Wednesday, April 8, 2009

You might be a fiction writer, if:

--A friend is telling you her terrible news, and it’s so bizarre that you can barely say the words “I’m so sorry” because you’re concentrating on details in hopes of using this incident in the future. I’ll share my most recent case, but I warn you, I’m going to find a way to use this, so don’t steal my story.

My friend’s car is making strange rattling sounds, so she takes it to the shop. The mechanic opens the hood and finds the engine is filled with acorns. He blows out the nuts and tells her to liberally dust the engine and her driveway with cayenne pepper. But he warns her to avoid the air conditioning coils, or she’ll send cayenne pepper through the system. Another customer's vehicle became a nut burial ground, only he didn’t catch it in time. Squirrels ate through the engine’s wires causing more than $4,000 damage.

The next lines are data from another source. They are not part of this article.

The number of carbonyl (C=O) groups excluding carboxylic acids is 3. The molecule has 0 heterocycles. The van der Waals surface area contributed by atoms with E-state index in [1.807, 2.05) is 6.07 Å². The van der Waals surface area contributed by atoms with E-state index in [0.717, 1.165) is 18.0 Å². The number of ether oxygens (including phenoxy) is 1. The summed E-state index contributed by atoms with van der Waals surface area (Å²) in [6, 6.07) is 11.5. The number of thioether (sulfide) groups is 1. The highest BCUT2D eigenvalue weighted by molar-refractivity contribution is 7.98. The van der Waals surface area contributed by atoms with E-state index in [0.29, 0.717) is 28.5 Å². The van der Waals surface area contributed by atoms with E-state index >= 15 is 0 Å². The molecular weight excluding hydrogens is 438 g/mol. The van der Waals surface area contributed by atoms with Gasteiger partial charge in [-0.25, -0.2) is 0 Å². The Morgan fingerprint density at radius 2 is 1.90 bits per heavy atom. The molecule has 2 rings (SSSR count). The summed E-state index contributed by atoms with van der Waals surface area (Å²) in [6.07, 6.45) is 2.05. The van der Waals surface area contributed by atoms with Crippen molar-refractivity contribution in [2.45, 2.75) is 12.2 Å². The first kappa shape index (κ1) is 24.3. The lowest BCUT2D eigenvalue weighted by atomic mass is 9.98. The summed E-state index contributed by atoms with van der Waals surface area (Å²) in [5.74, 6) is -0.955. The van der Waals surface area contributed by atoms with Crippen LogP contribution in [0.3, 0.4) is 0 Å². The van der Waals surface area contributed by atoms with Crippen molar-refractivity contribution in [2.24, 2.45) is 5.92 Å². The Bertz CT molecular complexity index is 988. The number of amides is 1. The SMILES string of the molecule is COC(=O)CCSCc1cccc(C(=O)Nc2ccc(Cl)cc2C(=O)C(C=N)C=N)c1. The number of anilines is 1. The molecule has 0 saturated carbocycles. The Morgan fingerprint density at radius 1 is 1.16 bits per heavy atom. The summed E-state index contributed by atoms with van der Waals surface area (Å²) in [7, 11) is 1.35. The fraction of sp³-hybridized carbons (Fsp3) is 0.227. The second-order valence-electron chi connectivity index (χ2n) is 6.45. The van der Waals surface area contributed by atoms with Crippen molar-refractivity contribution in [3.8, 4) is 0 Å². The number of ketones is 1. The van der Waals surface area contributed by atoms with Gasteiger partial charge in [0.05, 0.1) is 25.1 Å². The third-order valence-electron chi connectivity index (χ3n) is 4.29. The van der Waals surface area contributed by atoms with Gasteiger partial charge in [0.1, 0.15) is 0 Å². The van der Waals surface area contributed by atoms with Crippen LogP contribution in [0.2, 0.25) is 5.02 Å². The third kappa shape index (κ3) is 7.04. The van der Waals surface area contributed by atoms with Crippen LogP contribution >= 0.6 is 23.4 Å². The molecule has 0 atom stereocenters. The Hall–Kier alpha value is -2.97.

Is your imagination beginning to create havoc in a character’s life? Isn’t this great conflict—as long as it isn’t happening to you? Of course, you’re sorry that it’s happening to someone you know. (You’re only glad you heard about it.)

--In a middle of a sermon, you begin to take notes. Not just for your own edification, but for your character's.

--You overhear a catchy bit of dialogue and grab a napkin to record the phrase before you forget it.

--You’re looking at your children, smiling and nodding at what you hope are appropriate places, but your mind is still mulling the scene that you were working on before you were interrupted.

--You hate to waste any conflict, argument or inconvenience in your life. You don’t relish experiencing difficulties, but if you have to go through them, at least let them be useful for your fiction. I’m always thankful that my life isn’t worse; I can always find someone in more difficult circumstances. But I’ve had so much adversity since becoming widowed that I’ve started making a list of conflicts to throw at my characters. Poor darlings. They have no idea what they’re in for!

--You meet someone new and strike up a conversation. When they mention an unusual occupation, you begin to casually interview them.

That’s my list so far. What are the ways that you know you’re a fiction writer?

~Roxanne Sherwood

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